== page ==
Much of the carbon fibre is under the skin, but this test car also has a lot of carbon fibre trim in the cockpit as a fitting tribute to the car’s construction. And besides, it looks good, too.
The carbon fibre tub is fitted with front and rear aluminium subframes, each of which provides a home to a dual wishbone suspension with active dampers. Called ProActive, the dampers are interconnected, with a central air reservoir, and use sensors to determine the attitude of the car, allowing them counter lean and roll. The dampers can also be adjusted to suit road conditions and driving style.
The MP4-12C Spider has been designed as a driving machine, and the cabin layout expresses that intention convincingly. Given the car’s technical complexity, the controls and switchgear are lucidly arranged and easily operated.
But it’s the way the bucket seat is located low down and near the centre line, with the steering wheel framing a big rev counter directly ahead, and the pedals perfectly positioned, that sets the stage for an unequivocal dialogue between car and driver.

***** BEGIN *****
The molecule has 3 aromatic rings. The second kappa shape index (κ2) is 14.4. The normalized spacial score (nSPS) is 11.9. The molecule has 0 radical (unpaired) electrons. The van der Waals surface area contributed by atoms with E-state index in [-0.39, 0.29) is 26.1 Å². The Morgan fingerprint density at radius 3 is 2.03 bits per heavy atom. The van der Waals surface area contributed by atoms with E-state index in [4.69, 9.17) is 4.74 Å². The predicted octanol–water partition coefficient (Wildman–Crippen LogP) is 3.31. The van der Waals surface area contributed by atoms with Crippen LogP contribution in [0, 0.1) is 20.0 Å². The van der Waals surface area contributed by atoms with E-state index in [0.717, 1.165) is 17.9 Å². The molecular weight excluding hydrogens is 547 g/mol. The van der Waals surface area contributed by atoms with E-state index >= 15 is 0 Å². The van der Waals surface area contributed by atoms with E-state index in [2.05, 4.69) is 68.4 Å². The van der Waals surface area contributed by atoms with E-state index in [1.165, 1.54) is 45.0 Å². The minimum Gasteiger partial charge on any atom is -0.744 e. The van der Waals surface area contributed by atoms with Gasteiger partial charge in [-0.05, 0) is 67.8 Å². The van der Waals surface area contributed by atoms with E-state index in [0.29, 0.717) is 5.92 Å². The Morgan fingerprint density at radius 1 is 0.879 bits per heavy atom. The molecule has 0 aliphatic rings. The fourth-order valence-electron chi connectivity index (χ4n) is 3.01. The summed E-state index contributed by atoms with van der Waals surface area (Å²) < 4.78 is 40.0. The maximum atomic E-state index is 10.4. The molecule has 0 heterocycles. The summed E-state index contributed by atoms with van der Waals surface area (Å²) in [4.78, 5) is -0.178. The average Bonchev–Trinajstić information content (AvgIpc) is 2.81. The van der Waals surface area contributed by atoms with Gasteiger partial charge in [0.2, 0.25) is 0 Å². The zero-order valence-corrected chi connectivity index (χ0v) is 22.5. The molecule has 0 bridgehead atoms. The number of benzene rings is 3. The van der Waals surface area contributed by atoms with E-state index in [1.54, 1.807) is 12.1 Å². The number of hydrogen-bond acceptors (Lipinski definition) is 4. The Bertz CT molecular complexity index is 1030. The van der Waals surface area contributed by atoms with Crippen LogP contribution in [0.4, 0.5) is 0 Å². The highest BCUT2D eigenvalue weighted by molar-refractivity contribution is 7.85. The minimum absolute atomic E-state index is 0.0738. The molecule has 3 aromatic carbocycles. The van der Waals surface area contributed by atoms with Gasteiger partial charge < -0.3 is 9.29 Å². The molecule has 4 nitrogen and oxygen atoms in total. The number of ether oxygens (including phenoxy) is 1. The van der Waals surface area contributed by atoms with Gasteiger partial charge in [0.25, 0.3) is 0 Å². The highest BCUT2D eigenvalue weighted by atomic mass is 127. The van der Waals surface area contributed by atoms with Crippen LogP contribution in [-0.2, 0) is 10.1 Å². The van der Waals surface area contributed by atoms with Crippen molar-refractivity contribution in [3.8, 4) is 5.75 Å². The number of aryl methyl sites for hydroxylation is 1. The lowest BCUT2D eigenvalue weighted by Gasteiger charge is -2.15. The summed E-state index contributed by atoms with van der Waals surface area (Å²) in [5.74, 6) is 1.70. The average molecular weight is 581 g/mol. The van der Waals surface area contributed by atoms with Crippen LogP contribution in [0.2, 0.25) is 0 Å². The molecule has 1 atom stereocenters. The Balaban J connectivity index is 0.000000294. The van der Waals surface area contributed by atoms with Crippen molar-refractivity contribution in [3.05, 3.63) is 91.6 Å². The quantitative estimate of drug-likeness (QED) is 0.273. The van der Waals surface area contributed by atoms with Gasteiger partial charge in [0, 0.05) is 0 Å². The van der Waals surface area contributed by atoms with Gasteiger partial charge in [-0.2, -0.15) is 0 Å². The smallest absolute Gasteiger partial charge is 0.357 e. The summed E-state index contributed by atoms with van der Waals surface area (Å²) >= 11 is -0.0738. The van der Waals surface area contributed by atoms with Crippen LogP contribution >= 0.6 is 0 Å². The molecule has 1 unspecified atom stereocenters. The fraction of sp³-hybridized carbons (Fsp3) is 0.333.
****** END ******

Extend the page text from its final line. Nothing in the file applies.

The cabin also offers a nice mix of high-tech functionality and elegantly executed comfort – nothing opulent, but special enough to create a powerful sense of well-being.
All the creature comforts are provided – from dual-zone climate control to keyless starting and remote central locking. A rectangular touchscreen display in the centre console provides access to Bluetooth telephony navigation and media from USB-equipped storage, iPods and iPhones.
Setting the handling and power delivery characteristics is as easy as using two rotary switches in the centre console to choose between normal, sport and track modes. Each setting changes damper rates, steering response, throttle mapping, stability assistance – and even the sound and loudness of the engine.
Talking of the engine, one of the showpieces of the MP412C is the 3.8-litre twin turbo V8, mid-mounted behind the cabin. The all-aluminium unit is compact and lightweight, and drives the rear wheels via a seven-speed dual-clutch gearbox. The stats are impressive: 460kW of max power at 7,500rpm, and 600Nm sustained between 3,000 and 7,000rpm.
But the figure that really put things into perspective is the power to weight ratio. The MP4-12C Spider weighs just 1,376kg, which means the power-to weight-ratio is an eyeball-flattening 334 kW/ton.
The engine is a masterpiece. It revs with the rapid-fire linearity of a normally aspirated engine, yet delivers the low-down shove of a turbo unit, and revs to 7,000 rpm and beyond. Midrange response is exceptional, partly because of the McLaren’s relatively low mass.